3 years experiece 26/hr. Am I paid fairly?
- 0Aug 4, '13 by happynHi Everyone!
I have been working in the same hospital for 3 years after got hired as a new grad. Now I am in a step down unit and the hourly rate is $26. I am in school for BSN and will be finishing in a few months. I am just wondering if I am paid fairly. I tried to discuss this with my coworkers but they were not open to discussing it (I guess they do not feel comfortable). Hopefully you can help me here!
Thanks for your input!
- 0Aug 4, '13 by S.G.Pay really varies depending on facility and region. My first RN job I was paid $19/hr. when I left that facility after 4 years I was making $23-ish but my pay was union contracted. When we moved, I got a new job and my base rate was about $21/hr but I gave up benefits for a pay increase. I changed positions again and made $38/hr at the same facility 2 years later. So I can't really tell you if you're being paid fairly. There are a lot of factors. Many facilities discourage talking about pay because new employees can negotiate pay rate. If you've been getting raises with you annual evaluation, I would think your pay is fair.
ETA - one facility I worked for offered a $500 annual bonus for BSN. The other facility offered no additional benefits for the degree a d there was no raise after getting your BSN.
- 0Aug 4, '13 by tyvinAs previously pointed out it all depends on sooooo many factors. An RN could be making 46 an hour in one town and 20 miles away that same RN would only make 16 an hour (I've seen it in OR). You name it, it is probably a factor.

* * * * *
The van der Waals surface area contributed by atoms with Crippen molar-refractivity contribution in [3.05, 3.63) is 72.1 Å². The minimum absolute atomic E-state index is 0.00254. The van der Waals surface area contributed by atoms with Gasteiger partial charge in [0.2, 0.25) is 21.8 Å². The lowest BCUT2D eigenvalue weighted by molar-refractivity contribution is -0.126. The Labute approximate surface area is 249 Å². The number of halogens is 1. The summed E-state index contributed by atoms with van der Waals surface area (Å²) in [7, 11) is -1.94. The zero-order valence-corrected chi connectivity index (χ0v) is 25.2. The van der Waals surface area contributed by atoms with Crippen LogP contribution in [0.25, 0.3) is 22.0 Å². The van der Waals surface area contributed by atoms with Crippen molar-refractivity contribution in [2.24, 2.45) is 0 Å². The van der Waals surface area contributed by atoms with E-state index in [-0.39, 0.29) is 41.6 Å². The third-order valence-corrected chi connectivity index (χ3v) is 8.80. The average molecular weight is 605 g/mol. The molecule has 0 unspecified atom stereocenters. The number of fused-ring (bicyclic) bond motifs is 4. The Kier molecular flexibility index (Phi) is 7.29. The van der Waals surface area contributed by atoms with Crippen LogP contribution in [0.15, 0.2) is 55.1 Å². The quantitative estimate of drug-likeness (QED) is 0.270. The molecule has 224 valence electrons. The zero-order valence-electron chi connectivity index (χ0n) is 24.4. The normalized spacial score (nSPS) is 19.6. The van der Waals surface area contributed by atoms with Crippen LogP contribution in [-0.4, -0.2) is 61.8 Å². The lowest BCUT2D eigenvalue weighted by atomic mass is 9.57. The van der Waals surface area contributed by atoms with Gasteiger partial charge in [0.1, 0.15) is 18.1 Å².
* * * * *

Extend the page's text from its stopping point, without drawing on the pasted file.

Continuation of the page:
Where I live most places will pay RNs union scale or better but I have also lived in OR where in some of the smaller towns RNs were paid very little while in the bigger cities they made 3 if not 4 times as much per hour.
I live on a small island out in the middle of the Pacific so I think that might factor into how almost all RNs make the same in whatever facility.
On the mainland smaller towns don't pay close to union wage. The excuse was that the cost of living (wait while I laugh) was different. Not so much as I did some investigating. I only lived there for two years after I got out of school but I must say the RNs are paid wildly different in that state depending upon where you live. I don't think FL is any different.
I wonder if the patients are also included in this practice of payment according to area? I'll bet a hip is a hip no matter what part of the state you're in.
Are you in a union or is there a process where your wage will increase along with your increasing experience at the place you are now?